The Use of Expert Testimony in Tax Court, Part I

The IRS is very aggressive in its audits of marijuana businesses, doing “random audits” of nearly everyone in the industry – particularly if their operations are large and profitable. A recent case involving the owners of a Colorado medical marijuana dispensary highlights the devastating impact of federal tax law on cannabusinesses and the limits of using expert testimony in Tax Court.

More audits and higher taxes for marijuana businesses
After completing a round of Form 8300 audits of cannabis companies, the IRS turned its attention in 2016 to 26 U.S. Code §280E, which disallows deductions and credits for ordinary and necessary business expenses to businesses that deal in controlled substances prohibited under federal or state law.

Since only the cost of goods sold (COGS) is deductible for marijuana businesses, they obviously pay higher taxes than other businesses. While tax planning techniques such as classifying as many expenses as possible as COGS can help, a recent case shows that trying to use expert witness testimony instead of producing records that justify your expenses can backfire. The case also provides important information on what an expert’s report should contain for it to be admissible (and useful) in Tax Court.

Feinberg vs. Commissioner of Internal Revenue
After operating at a loss for many years, the owners of Total Health Concepts, a small medical marijuana dispensary, closed their doors for business. Following an audit of the dispensary’s tax returns from 2009 through 2011, the IRS adjusted the dispensary’s ordinary and necessary business deductions and cost of goods sold, disallowed certain business expenses, and issued a tax bill for roughly $300,000.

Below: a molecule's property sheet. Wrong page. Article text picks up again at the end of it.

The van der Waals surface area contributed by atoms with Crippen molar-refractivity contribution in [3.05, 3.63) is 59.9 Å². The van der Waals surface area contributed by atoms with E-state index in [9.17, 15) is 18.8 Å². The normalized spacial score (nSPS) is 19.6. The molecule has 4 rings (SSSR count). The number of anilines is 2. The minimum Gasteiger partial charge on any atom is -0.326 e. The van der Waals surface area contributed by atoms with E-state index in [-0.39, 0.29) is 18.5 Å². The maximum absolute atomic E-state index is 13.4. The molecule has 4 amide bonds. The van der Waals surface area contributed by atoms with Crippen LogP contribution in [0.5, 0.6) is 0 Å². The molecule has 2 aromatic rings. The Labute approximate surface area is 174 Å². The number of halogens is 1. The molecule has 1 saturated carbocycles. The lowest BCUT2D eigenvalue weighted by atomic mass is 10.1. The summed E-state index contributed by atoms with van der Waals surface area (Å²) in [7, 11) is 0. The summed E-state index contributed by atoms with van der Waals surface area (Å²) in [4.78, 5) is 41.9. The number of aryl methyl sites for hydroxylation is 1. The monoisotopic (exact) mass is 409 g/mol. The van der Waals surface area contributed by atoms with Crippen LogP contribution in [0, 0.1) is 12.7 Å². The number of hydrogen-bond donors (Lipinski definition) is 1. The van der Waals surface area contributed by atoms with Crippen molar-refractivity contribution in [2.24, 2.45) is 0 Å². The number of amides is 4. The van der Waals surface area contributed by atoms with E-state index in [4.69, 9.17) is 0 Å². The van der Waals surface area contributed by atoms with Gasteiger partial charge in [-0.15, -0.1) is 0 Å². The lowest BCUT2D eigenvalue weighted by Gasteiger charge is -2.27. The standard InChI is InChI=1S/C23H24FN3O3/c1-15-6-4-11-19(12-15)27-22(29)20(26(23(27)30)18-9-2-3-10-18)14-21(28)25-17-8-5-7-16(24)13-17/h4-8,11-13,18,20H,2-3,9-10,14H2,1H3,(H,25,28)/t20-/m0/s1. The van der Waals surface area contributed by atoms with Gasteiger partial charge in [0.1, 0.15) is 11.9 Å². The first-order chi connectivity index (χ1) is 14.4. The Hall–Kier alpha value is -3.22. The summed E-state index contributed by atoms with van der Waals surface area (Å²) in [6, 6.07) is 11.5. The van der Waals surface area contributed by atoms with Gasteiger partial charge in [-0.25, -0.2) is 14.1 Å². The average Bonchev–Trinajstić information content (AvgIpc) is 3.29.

The case went to litigation. Note that IRS demands for records involving marijuana sales are generally opposed by the industry – here, the owners’ initial attempts at circumventing discovery were unsuccessful and they were compelled by the Tax Court to provide documents requested by the IRS.

The owners either refused or were unable to submit that documentation, and instead produced a report drafted by a CPA who was supposedly an expert in marijuana industry cost accounting. The CPA’s report was intended to substantiate the taxpayer’s COGS allowance in excess of what the IRS had allocated.

This course of action was detrimental to their case.

We continue discussion on the use of expert testimony in tax court in Part II

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